Kennett Township unwraps Lisa Moore embezzlement12/14/2021 03:09PM ● By Richard Gaw
By Richard L.
The State Correctional Institute at Muncy, formerly known as the Industrial School for Women, is located 18 miles east of from Williamsport, Pa. in Lycoming County, and serves as the diagnostic and classification center for all women entering the state’s prison system.
Of the medium-maximum security facility’s 793 acres, 30 are enclosed within a security fence at the institution’s perimeter, where inmates live in 15 permanent and modular inmate housing units, in both dormitory-style arrangements and in private cells.
At Muncy, the visiting room is closed to outside guests on Tuesdays from Labor Day until May 31, so on the night of Dec. 7, it is not known how Inmate No. PE4676 of the Pennsylvania Prison System spent her evening.
At the same time however, 189 miles to the south at the Kennett Township Building on Burrows Run Road in Chadds Ford, more than one dozen residents who gathered in the meeting room and over 50 more who watched on Zoom listened to a two-hour discussion about how Inmate No. PE4676 – former Kennett Township Manager Lisa Moore – managed to embezzle $3,249,452 from the township over at least an eight-year period dating back to 2013.
Over the course of six presentations – three of which were given by supervisors Whitney Hoffman, Scudder Stevens and board chairman Richard Leff largely in the form of pre-written remarks – the public meeting unraveled the impact of Moore’s scheme on the township, which led to a months-long investigation in 2019 and eventually her sentencing on Oct. 4 to incarceration for a minimum of three years and a maximum of 10 years, for first-degree felony Theft by Deception and additional crimes.
‘It was one big, tangled mess’
The meeting’s purpose was clearly defined at its beginning by Leff, who provided a summary of the two-year investigation into Moore’s theft.
“Tonight, we are going to explain how the crimes of Lisa Moore plunged Kennett Township into a crisis,” Leff said, “involving the theft of more than $3 million and how that township today has recovered from those depths of that financial emergency and now is governed by many of the best of today’s financial safeguards.”
Leff then gave details about how the investigation began in late April 2019, when he received a call from a fraud analyst at Capitol One Bank, who was inquiring about township checks that had been deposited to a customer’s account that was later determined to be Moore’s account.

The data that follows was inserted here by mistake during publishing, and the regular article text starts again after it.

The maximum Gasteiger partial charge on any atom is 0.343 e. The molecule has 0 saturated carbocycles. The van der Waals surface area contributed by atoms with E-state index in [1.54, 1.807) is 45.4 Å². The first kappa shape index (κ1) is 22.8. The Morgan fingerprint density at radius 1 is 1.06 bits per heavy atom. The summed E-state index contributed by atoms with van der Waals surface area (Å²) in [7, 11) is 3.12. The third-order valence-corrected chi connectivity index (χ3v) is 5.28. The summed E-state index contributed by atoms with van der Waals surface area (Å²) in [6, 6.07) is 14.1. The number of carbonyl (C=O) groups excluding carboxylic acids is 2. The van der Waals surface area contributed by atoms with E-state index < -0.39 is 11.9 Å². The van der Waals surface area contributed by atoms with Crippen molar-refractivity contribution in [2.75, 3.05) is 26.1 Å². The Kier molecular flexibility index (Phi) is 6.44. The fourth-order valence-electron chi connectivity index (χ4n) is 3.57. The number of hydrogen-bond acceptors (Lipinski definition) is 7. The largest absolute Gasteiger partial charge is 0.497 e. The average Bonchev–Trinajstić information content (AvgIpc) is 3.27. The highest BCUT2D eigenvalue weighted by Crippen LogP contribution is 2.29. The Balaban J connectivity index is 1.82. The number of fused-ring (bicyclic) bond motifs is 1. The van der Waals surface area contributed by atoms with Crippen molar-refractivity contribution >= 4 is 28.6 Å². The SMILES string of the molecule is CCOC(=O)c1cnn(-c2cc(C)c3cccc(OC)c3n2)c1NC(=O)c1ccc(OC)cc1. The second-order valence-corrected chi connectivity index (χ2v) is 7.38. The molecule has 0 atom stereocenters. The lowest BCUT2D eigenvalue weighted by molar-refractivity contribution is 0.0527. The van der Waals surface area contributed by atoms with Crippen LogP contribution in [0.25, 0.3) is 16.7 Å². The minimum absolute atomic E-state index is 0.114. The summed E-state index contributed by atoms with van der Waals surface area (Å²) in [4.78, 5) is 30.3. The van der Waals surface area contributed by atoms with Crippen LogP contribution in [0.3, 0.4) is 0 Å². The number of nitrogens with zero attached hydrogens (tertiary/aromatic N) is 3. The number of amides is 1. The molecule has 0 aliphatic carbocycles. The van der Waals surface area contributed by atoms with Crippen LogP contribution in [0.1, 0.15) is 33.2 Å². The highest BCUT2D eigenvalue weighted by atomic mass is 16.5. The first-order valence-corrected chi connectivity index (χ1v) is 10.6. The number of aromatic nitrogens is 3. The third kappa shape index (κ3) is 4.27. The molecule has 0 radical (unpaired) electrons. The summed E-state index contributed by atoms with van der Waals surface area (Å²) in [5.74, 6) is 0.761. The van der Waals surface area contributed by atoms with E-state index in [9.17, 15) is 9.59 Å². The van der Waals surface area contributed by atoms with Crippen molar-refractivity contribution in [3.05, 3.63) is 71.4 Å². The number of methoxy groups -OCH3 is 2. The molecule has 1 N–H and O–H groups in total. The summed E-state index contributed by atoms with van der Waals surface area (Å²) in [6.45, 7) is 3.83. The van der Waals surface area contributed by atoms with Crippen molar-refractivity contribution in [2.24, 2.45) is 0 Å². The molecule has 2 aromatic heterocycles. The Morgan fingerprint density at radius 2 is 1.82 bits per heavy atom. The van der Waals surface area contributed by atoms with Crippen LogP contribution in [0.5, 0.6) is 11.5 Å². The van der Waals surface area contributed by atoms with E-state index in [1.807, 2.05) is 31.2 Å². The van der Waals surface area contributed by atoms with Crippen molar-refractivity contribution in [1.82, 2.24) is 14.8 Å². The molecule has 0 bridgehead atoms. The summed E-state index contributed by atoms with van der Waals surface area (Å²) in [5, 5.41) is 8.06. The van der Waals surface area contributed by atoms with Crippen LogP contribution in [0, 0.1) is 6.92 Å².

Leff said that several days later, the township showed the Chester County Detectives a stack of canceled township checks made payable to Moore that totaled three quarters of a million dollars, using the signature of Stevens that had been affixed by a rubber stamp – which was later found in Moore’s work desk at the Township Building.
Stevens said that when he was alerted to the suspicious signatures by authorities, he saw that each of his signatures was identical to the other.
“Then I signed my name five times, and every one of those signatures was discernibly different, so it was very clear that I didn’t recognize [the checks] and I didn’t sign and of them, and it was on that same occasion that they went into Lisa Moore’s office and found in her desk not one but two rubber stamps with my signature.”
“It was an awful day, and it began a long journey filled with one bit of discovery after another, that has lasted nearly three years so far,” Leff said. “One of our own, the once trusted and respected manager of our township had betrayed us, right under our noses and the noses of every one of our financial experts, service providers, staff and state watchdogs.”
Leff said that the investigation led to an across-the-board distrust in the township’s entire financial system – every document, payment, bill and every account balance. He said every entry would need to be examined, verified and repaired.
“The whole structure Lisa Moore created was corrupt,” Leff said. “It was one big, tangled mess.”
During the summer of 2019 – while the investigation by the Chester County District Attorney’s Office was kept under wraps -- the rumor mill concerning the investigation reached its highest volume, and implications went as far as to point the finger of accusation at the township’s supervisors. It was just the beginning, Leff said.
“It hurt, but we were committed to staying the course, because we knew that the truth would eventually come out,” he said. “As is the case for most public officials, we were not prepared to deal with embezzlement and fraud – crimes with so many difficult-to-deal-with consequences. Nothing about our training had prepared us for a crisis of this magnitude, including suddenly not knowing if we could trust the people we worked with.”